Court denies Bahais legal recognition

Since there's been some interest in today's protest to give Egyptian Bahais full recognition under the law, I am pasting below a press release from the Egyptian Initiative for Personal Rights, one of the NGOs that has campaigned on the case (they also campaign on behalf of Egyptian Shias as well as anyone else who is discriminated against because of personal belief or condition, as well as work on public health issues.)

The Supreme Administrative Court has unfortunately refused to force the Ministry of Interior to recognize Bahais, echoing the opinion of the Mufti of Egypt Ali Gomaa that Bahais do not deserve recognition -- this from a supposedly more open-minded cleric. It's sad to see such a confluence of bigotry and gestapo mentality: the sheikhs cling on to some abstract idea of what's a religion or not while the security types are too attached to their system and too obsessed with religion to change the system. Just look how nervous this regime is about the whole Muslim-Coptic thing.

(Update: Don't miss this story by the wonderful Jailan Zayan or this post by Hossam, who was at the demo had experience a bunch of nastiness first-hand.)

I think it's worth highlighting that this is not the first time the issue goes to court. In 1924 an Egyptian appeals court recognized the Bahai faith as independent of Islam and therefore worthy of its own categorization:

"The Bahá'í Faith is a new religion entirely independent.... No Bahá'í therefore can be regarded as Muslim or vice versa, even as no Buddhist, Brahmin or Christian can be regarded as Muslim."
There's more info about that at the Bahai World News Service and this page in particular.

The public debate about this is rather narrow-minded, unfortunately. I had noted a few months in my personal notes that an al-Gomhouriya columnist, Mohammed Abdel Hafez, had written:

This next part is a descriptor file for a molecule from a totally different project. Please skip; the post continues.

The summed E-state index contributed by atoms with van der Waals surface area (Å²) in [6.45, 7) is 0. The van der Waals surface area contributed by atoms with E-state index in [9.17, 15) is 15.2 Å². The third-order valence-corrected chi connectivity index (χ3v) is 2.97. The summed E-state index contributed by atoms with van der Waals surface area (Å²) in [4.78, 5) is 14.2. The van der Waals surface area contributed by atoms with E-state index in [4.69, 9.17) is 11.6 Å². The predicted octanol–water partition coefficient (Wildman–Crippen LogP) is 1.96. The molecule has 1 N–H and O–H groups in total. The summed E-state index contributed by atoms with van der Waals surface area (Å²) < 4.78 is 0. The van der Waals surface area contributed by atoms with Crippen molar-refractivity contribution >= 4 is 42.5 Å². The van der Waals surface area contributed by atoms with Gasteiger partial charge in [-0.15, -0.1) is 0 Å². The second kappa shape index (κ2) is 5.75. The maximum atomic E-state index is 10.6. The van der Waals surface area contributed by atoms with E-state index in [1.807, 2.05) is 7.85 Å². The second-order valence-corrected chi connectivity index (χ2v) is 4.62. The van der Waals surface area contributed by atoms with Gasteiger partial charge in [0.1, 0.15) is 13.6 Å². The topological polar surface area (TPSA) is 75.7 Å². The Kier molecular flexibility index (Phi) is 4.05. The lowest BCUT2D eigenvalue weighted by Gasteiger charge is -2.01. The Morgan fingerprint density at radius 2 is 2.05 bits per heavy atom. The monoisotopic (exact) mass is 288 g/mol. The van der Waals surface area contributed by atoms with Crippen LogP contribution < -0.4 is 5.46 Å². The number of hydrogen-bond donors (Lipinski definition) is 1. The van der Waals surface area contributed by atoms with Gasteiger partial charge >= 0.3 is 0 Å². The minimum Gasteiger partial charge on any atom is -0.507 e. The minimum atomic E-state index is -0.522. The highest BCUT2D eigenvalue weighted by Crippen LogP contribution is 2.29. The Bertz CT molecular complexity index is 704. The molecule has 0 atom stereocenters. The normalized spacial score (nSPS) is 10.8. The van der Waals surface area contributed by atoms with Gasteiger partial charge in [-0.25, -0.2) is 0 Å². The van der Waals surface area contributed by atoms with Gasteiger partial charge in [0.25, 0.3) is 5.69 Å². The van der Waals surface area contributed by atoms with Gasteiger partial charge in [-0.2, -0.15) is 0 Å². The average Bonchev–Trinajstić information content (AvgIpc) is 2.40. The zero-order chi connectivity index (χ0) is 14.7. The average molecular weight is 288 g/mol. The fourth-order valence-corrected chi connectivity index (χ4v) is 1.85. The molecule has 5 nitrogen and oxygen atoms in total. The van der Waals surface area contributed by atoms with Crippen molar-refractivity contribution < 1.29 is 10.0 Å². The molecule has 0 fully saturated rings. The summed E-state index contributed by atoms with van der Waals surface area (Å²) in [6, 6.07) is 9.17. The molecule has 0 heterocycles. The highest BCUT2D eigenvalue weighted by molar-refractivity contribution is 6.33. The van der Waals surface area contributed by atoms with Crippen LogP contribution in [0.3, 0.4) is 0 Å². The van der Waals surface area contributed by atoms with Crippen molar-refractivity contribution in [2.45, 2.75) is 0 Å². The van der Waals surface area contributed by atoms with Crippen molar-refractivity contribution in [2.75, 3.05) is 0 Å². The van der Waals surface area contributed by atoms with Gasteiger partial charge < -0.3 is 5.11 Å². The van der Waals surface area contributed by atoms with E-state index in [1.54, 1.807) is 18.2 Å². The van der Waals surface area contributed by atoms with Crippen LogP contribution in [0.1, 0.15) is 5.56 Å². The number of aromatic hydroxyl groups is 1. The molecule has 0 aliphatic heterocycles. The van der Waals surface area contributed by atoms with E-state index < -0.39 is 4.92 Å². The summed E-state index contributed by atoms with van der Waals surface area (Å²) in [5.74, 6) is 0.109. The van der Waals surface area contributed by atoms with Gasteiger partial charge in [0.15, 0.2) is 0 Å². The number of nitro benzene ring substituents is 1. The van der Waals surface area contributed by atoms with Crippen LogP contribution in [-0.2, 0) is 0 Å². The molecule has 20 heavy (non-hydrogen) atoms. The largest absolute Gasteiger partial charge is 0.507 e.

According to the Constitution, the main source of legislation is Islamic law, which recognises only the religions of the book: Christianity and Judaism. If Bahaism is officially recognised, worshippers of cows, the sun and fire will want to jump on the bandwagon.
This is both an attempt to belittle Bahais and take a jab at "pagans" -- Hindus, Zoroastrians, Yazidis and others. Not very classy, Mr Abdel Hafez. I hope the rest of the discussion of this issue is a little bit more enlightened -- to be fair I may have happened upon an unusually obnoxious commentary.

Incidentally Bahais are sometimes reproached in the region because they have a major presence at Mount Carmel, in Israel. Aside from their attachment to Jerusalem and its environs -- surely understandable to Egyptian Muslims and Christians -- it's hardly their fault if they are mistreated elsewhere in the region, is it?

Anyway, here's the EIPR press release.

Government Must Find Solution for Baha'i Egyptians

Egypt's Supreme Administrative Court today found the government may not recognize the Bahai'i faith in official identification documents, leaving Baha'i Egyptian citizens unable to obtain necessary documents that must include a citizen's religion, such as birth or death certificates and identity cards.


"Today's regrettable decision throws the ball in the government's court," said Hossam Bahgat, Director of the Egyptian Initiative for Personal Rights (EIPR), which represented the Baha'is in the case. "The government must find a solution now for the hundreds of citizens who used to be able to obtain official documents recognizing their faith for more than five decades until the government decided recently to change its policy and force them to choose between Islam and Christianity."

The EIPR said the press release issued by the Chief Judge of the Court today did not respond to any of the legal arguments and evidence submitted by the EIPR in the case. The press release only discussed the tenets of the Baha'i faith, which fell outside the scope of this lawsuit. The question before the court was about the legality of forcing Egyptian citizens to falsely adopt Islam or Christianity in order to obtain official documents that are necessary in their daily lives.

Today's decision overturned an April 2004 ruling by the lower Administrative Justice Court in favor of Baha'i Egyptians. The decision also reversed the position of the Supreme Administrative Court whish had found in 1983 that Baha'is had the right to have their religious affiliation included in official documents even if the Baha'i faith was not "recognized" in Egypt as a religion.

The EIPR will wait for the written decision to be issued in the coming days before determining its new legal strategy in the fight for Baha'i Egyptians citizenship rights.
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Issandr El Amrani

Issandr El Amrani is a Cairo-based writer and consultant. His reporting and commentary on the Middle East and North Africa has appeared in The Economist, London Review of Books, Financial Times, The National, The Guardian, Time and other publications. He also publishes one of the longest-running blog in the region, www.arabist.net.